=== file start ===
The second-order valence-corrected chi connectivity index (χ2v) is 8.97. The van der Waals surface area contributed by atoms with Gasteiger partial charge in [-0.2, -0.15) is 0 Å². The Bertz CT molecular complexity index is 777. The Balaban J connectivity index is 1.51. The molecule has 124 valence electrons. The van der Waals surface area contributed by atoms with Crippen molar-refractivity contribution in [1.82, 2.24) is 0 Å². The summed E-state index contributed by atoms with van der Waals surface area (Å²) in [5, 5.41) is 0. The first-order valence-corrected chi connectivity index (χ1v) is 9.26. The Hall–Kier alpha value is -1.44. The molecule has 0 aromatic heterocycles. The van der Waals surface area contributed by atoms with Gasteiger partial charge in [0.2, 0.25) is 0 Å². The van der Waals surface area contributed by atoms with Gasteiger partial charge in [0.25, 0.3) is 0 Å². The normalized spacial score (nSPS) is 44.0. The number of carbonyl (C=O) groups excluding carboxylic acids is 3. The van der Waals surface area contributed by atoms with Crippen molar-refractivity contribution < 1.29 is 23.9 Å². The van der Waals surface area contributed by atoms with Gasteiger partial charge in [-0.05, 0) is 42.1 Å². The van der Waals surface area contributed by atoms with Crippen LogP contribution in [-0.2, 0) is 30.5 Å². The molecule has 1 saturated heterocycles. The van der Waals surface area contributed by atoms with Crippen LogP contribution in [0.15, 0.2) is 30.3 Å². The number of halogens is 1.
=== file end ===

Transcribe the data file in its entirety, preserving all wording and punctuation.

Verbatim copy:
The second-order valence-corrected chi connectivity index (χ2v) is 8.97. The van der Waals surface area contributed by atoms with Gasteiger partial charge in [-0.2, -0.15) is 0 Å². The Bertz CT molecular complexity index is 777. The Balaban J connectivity index is 1.51. The molecule has 124 valence electrons. The van der Waals surface area contributed by atoms with Crippen molar-refractivity contribution in [1.82, 2.24) is 0 Å². The summed E-state index contributed by atoms with van der Waals surface area (Å²) in [5, 5.41) is 0. The first-order valence-corrected chi connectivity index (χ1v) is 9.26. The Hall–Kier alpha value is -1.44. The molecule has 0 aromatic heterocycles. The van der Waals surface area contributed by atoms with Gasteiger partial charge in [0.2, 0.25) is 0 Å². The van der Waals surface area contributed by atoms with Gasteiger partial charge in [0.25, 0.3) is 0 Å². The normalized spacial score (nSPS) is 44.0. The number of carbonyl (C=O) groups excluding carboxylic acids is 3. The van der Waals surface area contributed by atoms with Crippen molar-refractivity contribution < 1.29 is 23.9 Å². The van der Waals surface area contributed by atoms with Gasteiger partial charge in [-0.05, 0) is 42.1 Å². The van der Waals surface area contributed by atoms with Crippen LogP contribution in [-0.2, 0) is 30.5 Å². The molecule has 1 saturated heterocycles. The van der Waals surface area contributed by atoms with Crippen LogP contribution in [0.15, 0.2) is 30.3 Å². The number of halogens is 1.